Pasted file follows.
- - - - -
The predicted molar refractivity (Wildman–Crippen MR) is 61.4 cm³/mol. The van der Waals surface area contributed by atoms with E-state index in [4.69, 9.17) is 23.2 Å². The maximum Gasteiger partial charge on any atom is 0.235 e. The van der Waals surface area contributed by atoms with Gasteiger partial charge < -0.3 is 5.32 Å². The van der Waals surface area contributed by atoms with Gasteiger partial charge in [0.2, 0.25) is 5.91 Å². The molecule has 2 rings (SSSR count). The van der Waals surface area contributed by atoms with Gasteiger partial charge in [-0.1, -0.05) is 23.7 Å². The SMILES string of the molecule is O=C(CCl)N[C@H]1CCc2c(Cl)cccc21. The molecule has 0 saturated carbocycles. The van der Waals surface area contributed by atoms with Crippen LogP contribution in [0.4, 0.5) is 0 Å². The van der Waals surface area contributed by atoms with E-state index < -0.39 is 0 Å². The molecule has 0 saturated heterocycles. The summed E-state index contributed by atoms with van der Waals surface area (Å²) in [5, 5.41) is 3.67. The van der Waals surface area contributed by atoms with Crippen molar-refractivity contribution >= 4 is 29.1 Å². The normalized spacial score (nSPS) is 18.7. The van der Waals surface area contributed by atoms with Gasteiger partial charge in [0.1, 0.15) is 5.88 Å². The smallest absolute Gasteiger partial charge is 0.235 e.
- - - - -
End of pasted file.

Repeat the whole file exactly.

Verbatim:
The predicted molar refractivity (Wildman–Crippen MR) is 61.4 cm³/mol. The van der Waals surface area contributed by atoms with E-state index in [4.69, 9.17) is 23.2 Å². The maximum Gasteiger partial charge on any atom is 0.235 e. The van der Waals surface area contributed by atoms with Gasteiger partial charge < -0.3 is 5.32 Å². The van der Waals surface area contributed by atoms with Gasteiger partial charge in [0.2, 0.25) is 5.91 Å². The molecule has 2 rings (SSSR count). The van der Waals surface area contributed by atoms with Gasteiger partial charge in [-0.1, -0.05) is 23.7 Å². The SMILES string of the molecule is O=C(CCl)N[C@H]1CCc2c(Cl)cccc21. The molecule has 0 saturated carbocycles. The van der Waals surface area contributed by atoms with Crippen LogP contribution in [0.4, 0.5) is 0 Å². The van der Waals surface area contributed by atoms with E-state index < -0.39 is 0 Å². The molecule has 0 saturated heterocycles. The summed E-state index contributed by atoms with van der Waals surface area (Å²) in [5, 5.41) is 3.67. The van der Waals surface area contributed by atoms with Crippen molar-refractivity contribution >= 4 is 29.1 Å². The normalized spacial score (nSPS) is 18.7. The van der Waals surface area contributed by atoms with Gasteiger partial charge in [0.1, 0.15) is 5.88 Å². The smallest absolute Gasteiger partial charge is 0.235 e.